Next stop. The world
If you set out your goals at the outset of making a record as being to: “to create the biggest, baddest hard rock we could, and on an almost cinematic scale.” And reckon that now your debut record is out you would like: “world domination”. Then it’s fair to say that you aren’t too interested in being on the unsigned circuit, nor are you about to settle for a life of playing pubs.
It’s also fair to say that you had better be a bit good, or else…well, or else you are going to look like a bit of a tit.
Yet, those things were the stated aims of As Lions. In fact, they were a mission statement, a mantra even. Even more amazingly perhaps, they’ve pulled off the first part with breath-taking ease.
At this point it might help to get some background on the five piece. As Lions,, y’see aren’t your normal kids starting on the road to potential stardom. Three of them, singer Austin Dickinson, Conor O’Keefe on guitar and keyboards, and fellow six-stringer Will Homer, used to be in the nearly huge Rise To Remain and have already had a run around US arenas with Shinedown and Five Finger Death Punch.
But if the pedigree is there – and anyone who doesn’t know who Austin’s dad is should go to another site immediately – and the ambition is unmistakable, then that still means the third ingredient in all of this needs to spot on too. The songs.
And here’s where “Selfish Age” really scores, because it is an almost flawless modern rock record. Gone are the screams of RTR and in their place are nothing more than 11 songs that are destined to be played arenas all over the world.
Everything about “…Age” is huge. Right from the opener “Aftermath” to the closing “The Great Escape” every second is quite simply massive. Whether it’s the fists in the air hooks, or the riffs or the gargantuan choruses, then the whole thing has a real “look at me” feel.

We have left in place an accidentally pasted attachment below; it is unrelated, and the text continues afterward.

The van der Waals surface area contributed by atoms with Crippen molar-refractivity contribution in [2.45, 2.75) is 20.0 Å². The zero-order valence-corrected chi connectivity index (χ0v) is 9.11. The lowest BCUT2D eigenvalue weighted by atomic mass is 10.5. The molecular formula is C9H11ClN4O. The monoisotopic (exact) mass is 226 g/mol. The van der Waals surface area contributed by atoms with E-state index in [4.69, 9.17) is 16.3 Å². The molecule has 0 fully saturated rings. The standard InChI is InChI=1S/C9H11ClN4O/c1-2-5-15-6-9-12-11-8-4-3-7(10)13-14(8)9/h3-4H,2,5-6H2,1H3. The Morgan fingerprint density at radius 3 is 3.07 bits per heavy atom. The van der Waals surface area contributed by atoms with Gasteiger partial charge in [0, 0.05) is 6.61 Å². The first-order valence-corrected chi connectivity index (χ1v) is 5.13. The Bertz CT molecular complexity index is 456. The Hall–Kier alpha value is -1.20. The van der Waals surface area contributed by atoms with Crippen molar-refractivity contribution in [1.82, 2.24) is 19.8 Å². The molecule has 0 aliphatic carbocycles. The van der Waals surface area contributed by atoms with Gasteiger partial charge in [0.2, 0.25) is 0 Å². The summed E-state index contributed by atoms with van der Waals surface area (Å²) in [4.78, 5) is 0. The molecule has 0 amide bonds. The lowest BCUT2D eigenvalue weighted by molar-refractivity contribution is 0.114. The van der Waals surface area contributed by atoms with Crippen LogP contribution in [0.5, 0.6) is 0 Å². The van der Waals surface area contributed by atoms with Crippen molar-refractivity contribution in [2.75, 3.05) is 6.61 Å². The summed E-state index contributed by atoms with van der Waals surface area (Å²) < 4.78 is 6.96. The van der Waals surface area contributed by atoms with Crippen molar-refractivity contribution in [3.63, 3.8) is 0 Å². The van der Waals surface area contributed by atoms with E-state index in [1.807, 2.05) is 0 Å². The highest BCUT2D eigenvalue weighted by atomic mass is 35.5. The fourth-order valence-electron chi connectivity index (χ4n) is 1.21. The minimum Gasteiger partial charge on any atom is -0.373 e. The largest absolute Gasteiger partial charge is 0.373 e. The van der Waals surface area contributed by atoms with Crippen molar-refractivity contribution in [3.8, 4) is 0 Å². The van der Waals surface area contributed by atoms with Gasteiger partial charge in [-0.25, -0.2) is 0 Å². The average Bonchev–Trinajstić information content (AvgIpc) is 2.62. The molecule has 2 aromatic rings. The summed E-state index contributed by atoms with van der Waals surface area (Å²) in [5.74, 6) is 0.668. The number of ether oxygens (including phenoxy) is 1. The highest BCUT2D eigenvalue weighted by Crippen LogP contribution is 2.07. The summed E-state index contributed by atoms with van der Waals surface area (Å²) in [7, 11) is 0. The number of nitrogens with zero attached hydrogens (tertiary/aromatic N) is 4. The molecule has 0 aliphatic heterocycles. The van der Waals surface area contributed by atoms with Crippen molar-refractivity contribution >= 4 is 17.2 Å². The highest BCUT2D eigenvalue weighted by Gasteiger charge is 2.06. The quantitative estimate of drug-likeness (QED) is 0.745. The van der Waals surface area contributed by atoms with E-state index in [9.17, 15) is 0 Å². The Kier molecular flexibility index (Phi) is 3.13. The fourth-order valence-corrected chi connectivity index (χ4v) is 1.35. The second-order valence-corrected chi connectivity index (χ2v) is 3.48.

“The Suffering” with its meaty, driving thump is not going to die wondering, “Bury My Dead” with its piano opening combines its intelligent, reflective lyrics with a chorus that is something like taking a wrecking ball into Legoland. You cannot contain it, you can’t stop it, rather it is just an inexorable force.
Best of all, perhaps, is the mighty “Deathless” which takes the internet to task and probably wins, as well as being something that is built for the moshpit.
That As Lions do all this most of the time in less four minutes is to their eternal credit. The title track is a pulsing, almost electro tidal wave. “White Flags” possesses a rare kind of insistence, while “Pieces” is, even for this, big in intent.
Many of the songs here are ushered in on the back of keyboards, “World On Fire” takes this a stage further and is a modern take on the power ballad, a road that its counterpart “One By One” also manages to travel down – albeit with more of a clenched fist.
“Selfish Age” is not a record that feels too organic, and you feel that work in the studio with David Bendeth (Of Mice & Men, Paramore, Bring Me The Horizon) and Kane Churko (Five Finger Death Punch, Disturbed, In This Moment) was crucial. But that’s not to say that isn’t viscerally exciting either and “The Fall” is probably the pick of the outright slammers.
Debut albums have no right to be as accomplished as “Selfish Age” and this collection could take them as far as it appeared that Rise To Remain might have done at one stage. It is fair to say that this is a better record than anything RTR managed, mind you and that “world domination” thing? Don’t bet against it.